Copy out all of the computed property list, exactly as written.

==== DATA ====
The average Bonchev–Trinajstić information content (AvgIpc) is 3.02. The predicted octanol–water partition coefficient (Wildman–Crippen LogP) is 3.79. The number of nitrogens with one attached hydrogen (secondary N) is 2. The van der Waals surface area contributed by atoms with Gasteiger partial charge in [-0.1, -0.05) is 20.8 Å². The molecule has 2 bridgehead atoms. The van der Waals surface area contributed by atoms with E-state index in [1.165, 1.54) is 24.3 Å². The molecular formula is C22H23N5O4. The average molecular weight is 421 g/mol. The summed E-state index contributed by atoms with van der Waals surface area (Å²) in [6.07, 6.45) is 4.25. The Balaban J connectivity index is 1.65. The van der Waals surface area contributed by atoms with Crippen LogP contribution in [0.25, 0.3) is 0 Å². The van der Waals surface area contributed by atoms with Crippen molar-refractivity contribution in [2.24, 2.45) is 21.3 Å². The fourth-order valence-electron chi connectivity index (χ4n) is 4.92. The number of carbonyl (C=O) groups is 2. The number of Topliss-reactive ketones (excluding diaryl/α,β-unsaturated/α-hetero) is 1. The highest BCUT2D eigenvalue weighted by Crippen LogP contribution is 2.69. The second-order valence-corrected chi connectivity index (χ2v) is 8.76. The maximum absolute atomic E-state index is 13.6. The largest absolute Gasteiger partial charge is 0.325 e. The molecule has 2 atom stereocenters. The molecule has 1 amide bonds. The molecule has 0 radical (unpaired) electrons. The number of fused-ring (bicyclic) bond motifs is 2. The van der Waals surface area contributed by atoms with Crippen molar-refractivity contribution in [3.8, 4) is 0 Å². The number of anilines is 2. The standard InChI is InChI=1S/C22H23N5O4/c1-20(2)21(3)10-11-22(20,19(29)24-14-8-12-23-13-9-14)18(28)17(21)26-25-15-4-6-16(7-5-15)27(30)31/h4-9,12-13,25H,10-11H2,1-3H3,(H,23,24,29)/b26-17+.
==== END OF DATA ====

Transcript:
The average Bonchev–Trinajstić information content (AvgIpc) is 3.02. The predicted octanol–water partition coefficient (Wildman–Crippen LogP) is 3.79. The number of nitrogens with one attached hydrogen (secondary N) is 2. The van der Waals surface area contributed by atoms with Gasteiger partial charge in [-0.1, -0.05) is 20.8 Å². The molecule has 2 bridgehead atoms. The van der Waals surface area contributed by atoms with E-state index in [1.165, 1.54) is 24.3 Å². The molecular formula is C22H23N5O4. The average molecular weight is 421 g/mol. The summed E-state index contributed by atoms with van der Waals surface area (Å²) in [6.07, 6.45) is 4.25. The Balaban J connectivity index is 1.65. The van der Waals surface area contributed by atoms with Crippen LogP contribution in [0.25, 0.3) is 0 Å². The van der Waals surface area contributed by atoms with Crippen molar-refractivity contribution in [2.24, 2.45) is 21.3 Å². The fourth-order valence-electron chi connectivity index (χ4n) is 4.92. The number of carbonyl (C=O) groups is 2. The number of Topliss-reactive ketones (excluding diaryl/α,β-unsaturated/α-hetero) is 1. The highest BCUT2D eigenvalue weighted by Crippen LogP contribution is 2.69. The second-order valence-corrected chi connectivity index (χ2v) is 8.76. The maximum absolute atomic E-state index is 13.6. The largest absolute Gasteiger partial charge is 0.325 e. The molecule has 2 atom stereocenters. The molecule has 1 amide bonds. The molecule has 0 radical (unpaired) electrons. The number of fused-ring (bicyclic) bond motifs is 2. The van der Waals surface area contributed by atoms with Crippen molar-refractivity contribution in [3.8, 4) is 0 Å². The number of anilines is 2. The standard InChI is InChI=1S/C22H23N5O4/c1-20(2)21(3)10-11-22(20,19(29)24-14-8-12-23-13-9-14)18(28)17(21)26-25-15-4-6-16(7-5-15)27(30)31/h4-9,12-13,25H,10-11H2,1-3H3,(H,23,24,29)/b26-17+.